Problems with Psychiatric Care
Last week's rampage by a psychiatric patient in Henderson is a reminder that in recent years many innocent people have suffered at their hands. Every time another attack takes place there is public bewilderment and outrage. Ministers and staff promptly assure us they will be more careful. Then it happens again. What most worries the public is why so many clearly insane people aren't in secure care. The answer is that psychiatrists and politicians pay more heed to patients' rights than to public safety.
Before the early 1980s, there were several old, large mental hospitals dotted around the country. Oakley, Kingseat, Tokanui, Porirua, Seacliffe and the dreaded Lake Alice spring to memory. They were isolated institutions housing thousands of patients under varying degrees of security. The public adopted an "out of sight, out of mind" approach to their inhabitants. As Labour's then spokesman on health, I can attest they were horrible places to visit. Dank and cheerless, they smacked of Dickensian workhouses. A variety of treatments (and mistreatments) involving shock therapy and smelly drugs like paraldehyde, subdued or treated patients. There were regular inquiries into patient abuse, and a major outcry over the death of an Oakley inmate in 1982. Psychiatric services were dysfunctional; something had to be done.
Enter the crusaders. Much talk was heard about psychiatric problems being an ordinary illness (correct), and patients having rights to "community care", rather than institutionalisation. With breathtaking speed after 1980, patients were emptied out of psychiatric hospitals. The argument advanced was that "community care" would advance patients' rights and save money. Half-way houses were constructed, and by the late 1980s there were specialist Maori psychiatric units as well. Several problems quickly showed up. First, while the new system did improve the quality of some patients' lives, it alarmed many families, and was labour-intensive, and therefore not cheap. Secondly, it seemed impossible adequately to supervise psychiatric patients enjoying their new freedom. It has often been difficult to identify which group of carers is responsible for a particular patient. In June 1987 someone who had been in secure institutions all his life, but whom the professionals had returned to the community and left responsible for his own medication, killed people at an Auckland bus stop. The inquiry I set up produced the first report by Judge Ken Mason Later killings produced more. The frenzied attack in Henderson is just the most recent outrage. The public has long since worked out that in practice "community care" puts patients' rights ahead of public safety.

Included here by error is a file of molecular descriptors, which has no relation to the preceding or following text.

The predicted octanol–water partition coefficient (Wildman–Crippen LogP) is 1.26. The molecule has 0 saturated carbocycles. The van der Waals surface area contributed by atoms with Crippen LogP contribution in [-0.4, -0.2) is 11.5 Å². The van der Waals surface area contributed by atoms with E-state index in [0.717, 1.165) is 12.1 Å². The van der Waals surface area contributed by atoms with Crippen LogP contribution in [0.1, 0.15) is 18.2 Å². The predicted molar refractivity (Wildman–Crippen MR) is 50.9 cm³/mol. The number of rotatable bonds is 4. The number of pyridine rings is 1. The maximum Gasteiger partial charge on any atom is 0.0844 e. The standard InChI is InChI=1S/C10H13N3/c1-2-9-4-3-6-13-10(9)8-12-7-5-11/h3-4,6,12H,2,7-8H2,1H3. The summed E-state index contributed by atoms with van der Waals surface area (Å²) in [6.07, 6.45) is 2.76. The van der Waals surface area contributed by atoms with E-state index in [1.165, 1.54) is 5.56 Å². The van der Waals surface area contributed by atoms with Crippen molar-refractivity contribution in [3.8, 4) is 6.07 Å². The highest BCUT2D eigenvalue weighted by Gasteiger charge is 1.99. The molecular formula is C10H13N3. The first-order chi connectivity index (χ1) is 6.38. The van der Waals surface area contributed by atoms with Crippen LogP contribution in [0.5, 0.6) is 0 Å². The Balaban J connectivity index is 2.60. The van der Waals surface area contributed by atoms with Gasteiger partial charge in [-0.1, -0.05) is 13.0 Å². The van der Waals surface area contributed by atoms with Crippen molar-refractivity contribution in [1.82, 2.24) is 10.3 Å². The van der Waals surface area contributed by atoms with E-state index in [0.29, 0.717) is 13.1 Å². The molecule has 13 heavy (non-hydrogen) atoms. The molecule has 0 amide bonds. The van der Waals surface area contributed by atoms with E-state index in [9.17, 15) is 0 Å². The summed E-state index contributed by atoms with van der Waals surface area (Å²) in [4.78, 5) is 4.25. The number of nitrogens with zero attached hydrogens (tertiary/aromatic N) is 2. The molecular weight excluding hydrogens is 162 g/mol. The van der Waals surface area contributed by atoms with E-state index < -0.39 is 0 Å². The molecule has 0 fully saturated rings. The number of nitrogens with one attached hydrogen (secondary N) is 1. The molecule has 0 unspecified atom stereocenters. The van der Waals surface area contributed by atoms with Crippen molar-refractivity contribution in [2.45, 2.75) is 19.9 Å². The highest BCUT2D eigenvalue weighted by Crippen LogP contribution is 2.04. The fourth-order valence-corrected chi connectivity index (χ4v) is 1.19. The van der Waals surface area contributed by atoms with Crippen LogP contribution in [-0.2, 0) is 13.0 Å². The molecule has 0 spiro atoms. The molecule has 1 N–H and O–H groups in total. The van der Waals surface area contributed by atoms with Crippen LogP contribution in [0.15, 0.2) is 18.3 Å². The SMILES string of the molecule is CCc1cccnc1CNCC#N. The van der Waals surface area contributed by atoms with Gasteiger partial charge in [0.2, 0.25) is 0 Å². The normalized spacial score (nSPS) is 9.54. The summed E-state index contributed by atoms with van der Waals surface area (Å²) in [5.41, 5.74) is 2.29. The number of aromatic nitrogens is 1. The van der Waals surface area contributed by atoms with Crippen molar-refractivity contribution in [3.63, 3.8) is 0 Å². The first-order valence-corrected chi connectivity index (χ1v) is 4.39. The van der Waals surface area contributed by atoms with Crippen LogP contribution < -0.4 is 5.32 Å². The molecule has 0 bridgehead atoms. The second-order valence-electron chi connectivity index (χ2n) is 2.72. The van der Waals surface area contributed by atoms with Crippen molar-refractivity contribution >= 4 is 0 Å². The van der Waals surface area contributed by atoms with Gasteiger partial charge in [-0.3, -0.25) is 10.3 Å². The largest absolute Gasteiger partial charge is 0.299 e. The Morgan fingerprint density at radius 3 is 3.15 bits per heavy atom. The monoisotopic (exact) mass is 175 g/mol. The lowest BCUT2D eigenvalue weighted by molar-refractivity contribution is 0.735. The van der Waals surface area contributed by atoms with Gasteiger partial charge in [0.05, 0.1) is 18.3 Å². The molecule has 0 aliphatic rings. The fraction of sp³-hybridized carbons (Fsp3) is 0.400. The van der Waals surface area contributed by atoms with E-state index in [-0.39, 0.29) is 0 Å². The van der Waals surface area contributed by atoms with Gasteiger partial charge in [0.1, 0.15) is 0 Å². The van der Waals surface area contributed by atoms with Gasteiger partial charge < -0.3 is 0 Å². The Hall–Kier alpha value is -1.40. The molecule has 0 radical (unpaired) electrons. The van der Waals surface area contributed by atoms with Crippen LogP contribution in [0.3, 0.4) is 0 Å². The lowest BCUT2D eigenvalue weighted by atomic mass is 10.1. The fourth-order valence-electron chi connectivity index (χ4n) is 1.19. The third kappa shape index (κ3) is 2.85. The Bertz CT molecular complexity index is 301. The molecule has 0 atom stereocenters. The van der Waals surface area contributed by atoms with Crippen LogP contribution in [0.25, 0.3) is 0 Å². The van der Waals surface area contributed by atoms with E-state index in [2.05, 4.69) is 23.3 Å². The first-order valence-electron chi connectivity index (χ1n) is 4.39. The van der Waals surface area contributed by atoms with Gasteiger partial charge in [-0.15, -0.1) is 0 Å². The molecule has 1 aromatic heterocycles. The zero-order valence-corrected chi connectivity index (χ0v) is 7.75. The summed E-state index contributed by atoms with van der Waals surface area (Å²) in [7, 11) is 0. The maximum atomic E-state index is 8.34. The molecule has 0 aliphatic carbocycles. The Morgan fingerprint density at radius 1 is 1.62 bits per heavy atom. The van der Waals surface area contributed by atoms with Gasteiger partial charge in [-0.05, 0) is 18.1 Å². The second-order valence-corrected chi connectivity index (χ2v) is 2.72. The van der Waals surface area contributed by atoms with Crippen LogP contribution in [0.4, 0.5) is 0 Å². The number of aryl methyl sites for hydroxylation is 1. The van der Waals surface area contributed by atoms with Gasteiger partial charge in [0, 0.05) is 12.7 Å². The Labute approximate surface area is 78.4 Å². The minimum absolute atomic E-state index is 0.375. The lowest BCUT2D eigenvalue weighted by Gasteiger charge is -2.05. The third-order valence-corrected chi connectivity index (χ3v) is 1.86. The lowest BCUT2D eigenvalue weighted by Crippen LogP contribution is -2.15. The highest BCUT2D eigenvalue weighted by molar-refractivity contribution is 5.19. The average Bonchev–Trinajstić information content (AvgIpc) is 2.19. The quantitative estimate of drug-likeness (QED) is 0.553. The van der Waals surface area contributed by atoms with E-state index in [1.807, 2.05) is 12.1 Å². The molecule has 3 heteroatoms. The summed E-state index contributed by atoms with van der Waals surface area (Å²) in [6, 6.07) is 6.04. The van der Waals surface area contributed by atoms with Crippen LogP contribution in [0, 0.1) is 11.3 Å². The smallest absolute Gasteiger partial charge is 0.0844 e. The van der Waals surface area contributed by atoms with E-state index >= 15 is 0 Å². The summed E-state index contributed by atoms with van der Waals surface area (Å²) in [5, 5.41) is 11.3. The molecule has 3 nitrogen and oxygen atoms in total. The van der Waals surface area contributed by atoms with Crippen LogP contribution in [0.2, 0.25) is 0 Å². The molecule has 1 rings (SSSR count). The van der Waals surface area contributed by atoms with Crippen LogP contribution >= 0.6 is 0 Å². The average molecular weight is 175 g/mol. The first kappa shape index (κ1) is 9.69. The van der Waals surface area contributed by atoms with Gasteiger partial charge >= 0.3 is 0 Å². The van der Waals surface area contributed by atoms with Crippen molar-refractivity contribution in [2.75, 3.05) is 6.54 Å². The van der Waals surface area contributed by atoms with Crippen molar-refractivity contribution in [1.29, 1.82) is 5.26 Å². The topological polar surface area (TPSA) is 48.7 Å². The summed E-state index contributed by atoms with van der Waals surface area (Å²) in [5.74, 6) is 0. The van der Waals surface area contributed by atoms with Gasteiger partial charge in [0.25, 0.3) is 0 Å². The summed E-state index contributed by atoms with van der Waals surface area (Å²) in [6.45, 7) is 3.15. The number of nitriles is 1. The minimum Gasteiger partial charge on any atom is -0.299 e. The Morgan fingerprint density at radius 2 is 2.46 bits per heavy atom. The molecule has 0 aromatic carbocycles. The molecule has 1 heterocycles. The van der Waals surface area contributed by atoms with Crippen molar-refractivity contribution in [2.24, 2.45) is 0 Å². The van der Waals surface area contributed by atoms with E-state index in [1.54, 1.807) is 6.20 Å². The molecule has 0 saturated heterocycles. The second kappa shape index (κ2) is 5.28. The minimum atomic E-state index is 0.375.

In-house reports have recommended more money and better patient management. However, no "expert", so far as I recall, has seriously questioned whether the policy change has tipped too far towards patients' rights. There have been many horrendous rapes, sexual assaults and stabbings by patients playing hide and seek with their care-givers. The cause is always the same: someone who in former times would have been locked up has been let out, yet was beyond the capacity of family, friends or support services to control.
One obvious point must be made: a shortage of money is NOT the main problem. What is done with it is. Huge sums have been wasted in the psychiatric sector over the last twenty years. Buildings like Oakley were expensively renovated, then closed and sold. Villa by villa, Kingseat near Auckland received a make-over, and was then sold. There have been as many fancy theories driving psychiatric policy as there are psychiatrists - the only reason we can be grateful for their shortage! Even greatly increased levels of community care can never provide the degree of security the public reasonably demands.
It's another crusade where the balance has tipped too far. In this case, away from institutionalisation. Nobody wants a return to the conditions of the 1970s. But higher levels of detention there must be. When in doubt, detain. Never rely on unsupervised self-medication. It's high time politicians enforced these simple rules. Patients themselves, their families, and the wider community, would all sleep more easily if the pendulum that swung so violently against psychiatric hospitals twenty years ago, returned nearer to equilibrium. If we began holding the crusaders personally responsible for the results of their excessive zeal, they might play safer. There's a problem, however: hospitals will have to be rebuilt. Earlier crusaders sold most of them in the hope of making their new orthodoxy irrevocable. Another high price for listening to the politically correct with no pause button.